During Monday’s session of former President Mubarak’s ongoing trial, Mohamed al-Gendy, one of former Cairo Security Director Ismail al-Shaer’s defense lawyers, suggested that third parties, including Israel, helped fuel the revolution, the state-owned Middle East News Agency (MENA) has reported.
"It’s unimaginable that those in the cage are murderers, and that the countries proven to have been funding organizations in Egypt did not participate in the events,” said Gendy. "It is unimaginable that Israel, which was spying on the mobile networks, had nothing to do with fueling the events."
Mubarak, former Interior Minister Habib al-Adly and six of Adly's assistants are charged with killing protesters during the 25 January revolution, while Mubarak, his sons Alaa and Gamal and businessman Hussein Salem are being tried on corruption charges. Adly was convicted of money laundering and fraud in May 2011.
Gendy criticized the prosecution for failing to provide a date and location for the purported meeting where Adly and his aides allegedly agreed to kill the protesters.
"The prosecution said there was a second meeting in which they agreed to kill the protestors and that it was attended by Ismail al-Shaer," Gendy said. "Did the interior minister single out the Cairo Security Director out of all the other governorates with this decision to kill the protestors?"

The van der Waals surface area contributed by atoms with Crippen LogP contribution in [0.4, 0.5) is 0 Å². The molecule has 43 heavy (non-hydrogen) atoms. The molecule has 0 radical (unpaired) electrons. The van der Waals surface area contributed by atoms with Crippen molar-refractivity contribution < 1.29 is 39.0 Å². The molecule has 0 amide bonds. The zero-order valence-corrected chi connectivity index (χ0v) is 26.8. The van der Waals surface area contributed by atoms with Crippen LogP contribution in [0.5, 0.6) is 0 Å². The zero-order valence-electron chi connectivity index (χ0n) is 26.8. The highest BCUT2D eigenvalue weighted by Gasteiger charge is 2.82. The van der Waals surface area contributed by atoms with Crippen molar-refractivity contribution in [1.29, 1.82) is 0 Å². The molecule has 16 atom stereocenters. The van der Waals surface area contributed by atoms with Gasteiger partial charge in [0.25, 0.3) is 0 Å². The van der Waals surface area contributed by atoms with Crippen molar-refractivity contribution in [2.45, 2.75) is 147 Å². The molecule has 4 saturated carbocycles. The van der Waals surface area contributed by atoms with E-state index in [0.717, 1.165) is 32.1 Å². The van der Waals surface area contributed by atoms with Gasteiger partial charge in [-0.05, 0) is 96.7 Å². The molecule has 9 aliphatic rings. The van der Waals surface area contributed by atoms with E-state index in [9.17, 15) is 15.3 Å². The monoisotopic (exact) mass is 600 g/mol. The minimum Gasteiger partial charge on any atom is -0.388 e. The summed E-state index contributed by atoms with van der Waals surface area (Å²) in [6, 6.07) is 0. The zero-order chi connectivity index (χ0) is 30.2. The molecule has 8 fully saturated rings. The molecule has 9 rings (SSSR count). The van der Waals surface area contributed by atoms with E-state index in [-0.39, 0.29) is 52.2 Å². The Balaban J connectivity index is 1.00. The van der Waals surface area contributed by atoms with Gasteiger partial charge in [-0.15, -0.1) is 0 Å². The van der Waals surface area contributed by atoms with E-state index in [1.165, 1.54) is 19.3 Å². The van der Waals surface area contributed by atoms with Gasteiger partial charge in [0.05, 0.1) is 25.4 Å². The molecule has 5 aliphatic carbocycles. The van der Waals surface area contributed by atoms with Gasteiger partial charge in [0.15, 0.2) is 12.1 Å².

Gendy said prosecutors were pressured by the public during their investigations. Gendy also challenged witnesses' testimonies.
Gendy said that other witnesses should appear to testify before the court, including intelligence chief Mourad Mowafi, former National Security Authority chief Mostafa Abdel Moneim, former Presidential Guards commander Naguib Abdel Salam and military police chief Hamdy Badin.
Anis al-Menawy, another lawyer for Shaer, blamed infiltrators and thugs for the killings. State-run Al-Ahram newspaper said on its website that Menawy named Salafis as being among the killers of protesters.
Menawy said that the forces working under Shaer's command were tasked with apprehending rioters and wrongdoers. He accused prosecutors of failing to determine the kinds of weapons used in the crimes and the reasons for the deaths. The lawyer also said that police forces were not present on the ground at 5 pm on 28 January 2011, which was dubbed "Friday of Anger."
Defense lawyers contended that the directives Shaer gave to officers under his command was to avoid the use of live ammunition against protesters.
The Cairo Criminal Court, headed by Judge Ahmed Refaat, will continue hearing Shaer's defense on Tuesday.